Years of chiseling.

 

Years of cutting in and chipping away.

 

Years of forceful, constant pressure from the source that seeks to recreate what once was a solid mass of rock into something entirely new.

 

In the Maker’s hand, the once solid, solitary mountain has been repurposed into a channel through which water can flow.

 

 

I long to live a life that reflects the strength and beauty of a mighty gorge, yet instinctively I know that this type of strength and beauty can only be created through adversity and challenging seasons. I don’t much like adversity and challenging seasons. I have experienced enough of them to know that I prefer the peace and stability of the solid, solitary mountain.

 

I know the pain of being chiseled away, because type 1 diabetes has forged its way into every fiber of my family’s life and is relentless in the pressure it places on my son, every single day of his life.

 

I know the heartache of being cut, because concussions and surgeries and Postural Orthostatic Tachycardia Syndrome have at times cut the joy and laughter and normalcy from my children’s lives.

 

I know the fear of being chipped away, having lived through a long season of family unemployment that chipped away at our security, our comfort and even our identity.

 

I don’t much like the work of being repurposed.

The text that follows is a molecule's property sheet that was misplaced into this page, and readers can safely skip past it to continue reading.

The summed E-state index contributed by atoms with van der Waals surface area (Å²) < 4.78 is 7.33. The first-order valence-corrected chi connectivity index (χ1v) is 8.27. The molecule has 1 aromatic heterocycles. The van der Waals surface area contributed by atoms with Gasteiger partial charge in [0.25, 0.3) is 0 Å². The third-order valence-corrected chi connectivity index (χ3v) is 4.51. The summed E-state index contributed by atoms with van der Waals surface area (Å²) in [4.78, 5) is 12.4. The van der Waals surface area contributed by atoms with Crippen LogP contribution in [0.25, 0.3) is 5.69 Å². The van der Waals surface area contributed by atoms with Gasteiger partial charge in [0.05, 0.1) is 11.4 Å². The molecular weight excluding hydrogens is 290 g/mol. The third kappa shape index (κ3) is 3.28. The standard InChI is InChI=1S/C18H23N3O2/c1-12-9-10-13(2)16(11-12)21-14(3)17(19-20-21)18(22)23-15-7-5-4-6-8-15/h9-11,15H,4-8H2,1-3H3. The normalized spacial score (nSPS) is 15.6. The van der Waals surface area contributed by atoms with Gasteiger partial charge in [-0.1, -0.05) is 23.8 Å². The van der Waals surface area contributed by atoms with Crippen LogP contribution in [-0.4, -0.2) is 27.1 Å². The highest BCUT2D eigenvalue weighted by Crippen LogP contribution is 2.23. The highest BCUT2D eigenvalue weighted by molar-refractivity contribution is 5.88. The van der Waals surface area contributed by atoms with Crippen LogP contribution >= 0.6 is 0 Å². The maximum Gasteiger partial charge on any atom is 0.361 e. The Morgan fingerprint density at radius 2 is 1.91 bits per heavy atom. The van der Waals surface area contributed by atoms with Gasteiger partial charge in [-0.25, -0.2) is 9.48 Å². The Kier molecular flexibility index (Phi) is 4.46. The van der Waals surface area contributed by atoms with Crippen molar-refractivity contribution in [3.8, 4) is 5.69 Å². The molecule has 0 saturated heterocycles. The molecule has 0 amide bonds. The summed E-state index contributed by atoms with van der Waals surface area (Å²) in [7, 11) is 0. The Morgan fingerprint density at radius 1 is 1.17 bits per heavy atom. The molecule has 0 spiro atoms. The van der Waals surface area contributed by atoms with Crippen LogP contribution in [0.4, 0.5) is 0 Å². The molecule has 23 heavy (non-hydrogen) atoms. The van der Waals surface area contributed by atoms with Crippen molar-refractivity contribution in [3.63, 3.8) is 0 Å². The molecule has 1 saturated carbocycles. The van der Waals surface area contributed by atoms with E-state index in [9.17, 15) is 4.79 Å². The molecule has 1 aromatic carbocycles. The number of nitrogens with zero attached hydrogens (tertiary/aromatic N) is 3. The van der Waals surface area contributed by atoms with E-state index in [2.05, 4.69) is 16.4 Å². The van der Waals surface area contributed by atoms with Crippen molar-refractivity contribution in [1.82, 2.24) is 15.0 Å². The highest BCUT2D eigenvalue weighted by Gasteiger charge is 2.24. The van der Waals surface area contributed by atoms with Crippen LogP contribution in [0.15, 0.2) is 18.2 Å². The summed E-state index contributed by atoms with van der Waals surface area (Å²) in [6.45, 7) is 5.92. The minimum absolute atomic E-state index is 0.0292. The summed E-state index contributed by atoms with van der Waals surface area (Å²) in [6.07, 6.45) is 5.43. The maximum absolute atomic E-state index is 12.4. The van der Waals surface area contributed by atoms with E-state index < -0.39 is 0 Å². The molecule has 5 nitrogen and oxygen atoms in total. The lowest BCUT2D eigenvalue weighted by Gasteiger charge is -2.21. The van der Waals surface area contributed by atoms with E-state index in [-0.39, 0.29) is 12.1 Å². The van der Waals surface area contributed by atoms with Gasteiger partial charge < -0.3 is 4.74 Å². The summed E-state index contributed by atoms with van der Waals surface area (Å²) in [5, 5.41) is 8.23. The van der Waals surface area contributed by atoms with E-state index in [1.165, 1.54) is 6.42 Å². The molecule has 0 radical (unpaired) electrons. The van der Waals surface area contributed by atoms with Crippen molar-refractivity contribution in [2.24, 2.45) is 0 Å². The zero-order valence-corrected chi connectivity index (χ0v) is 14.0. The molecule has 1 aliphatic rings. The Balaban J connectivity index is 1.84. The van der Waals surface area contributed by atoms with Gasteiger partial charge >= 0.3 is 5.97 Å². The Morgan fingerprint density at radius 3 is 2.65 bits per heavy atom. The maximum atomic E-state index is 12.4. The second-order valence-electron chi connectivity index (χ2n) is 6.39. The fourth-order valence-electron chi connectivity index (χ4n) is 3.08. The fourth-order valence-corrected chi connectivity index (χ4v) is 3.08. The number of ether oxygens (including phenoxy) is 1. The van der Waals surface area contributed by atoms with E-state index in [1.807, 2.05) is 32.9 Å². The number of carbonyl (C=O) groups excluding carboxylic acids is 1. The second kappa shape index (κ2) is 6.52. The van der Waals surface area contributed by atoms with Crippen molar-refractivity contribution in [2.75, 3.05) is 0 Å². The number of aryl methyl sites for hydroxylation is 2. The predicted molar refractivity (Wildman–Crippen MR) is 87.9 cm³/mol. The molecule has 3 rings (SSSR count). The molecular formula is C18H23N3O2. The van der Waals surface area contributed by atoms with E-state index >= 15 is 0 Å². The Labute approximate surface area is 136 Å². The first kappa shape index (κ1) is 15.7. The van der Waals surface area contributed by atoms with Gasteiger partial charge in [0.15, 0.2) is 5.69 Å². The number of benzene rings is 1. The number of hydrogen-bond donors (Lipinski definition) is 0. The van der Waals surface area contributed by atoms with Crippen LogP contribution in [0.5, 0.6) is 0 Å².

The work is painful. And it is scary at times when the chiseling lasts longer than we think we can hold on, and the cutting has cut so deep we think we might not survive this time.

 

The work of being repurposed into something stronger and more beautiful doesn’t happen overnight; it takes a long time. And it usually takes much longer than I would like.

 

But it is in the painful, intense pressure seasons of life that the Maker does his best work. It is in the excessively stressful seasons of life that my hardest edges get exposed and chiseled away. My fears and insecurities, my worries, my need for control, my jealousy and anger and bitterness – pressure forces them all to the surface, exposing them and leaving them unprotected.

 

It is only when my love for the one in need exceeds my desire for self-protection that I can say to the Maker, Come have your way.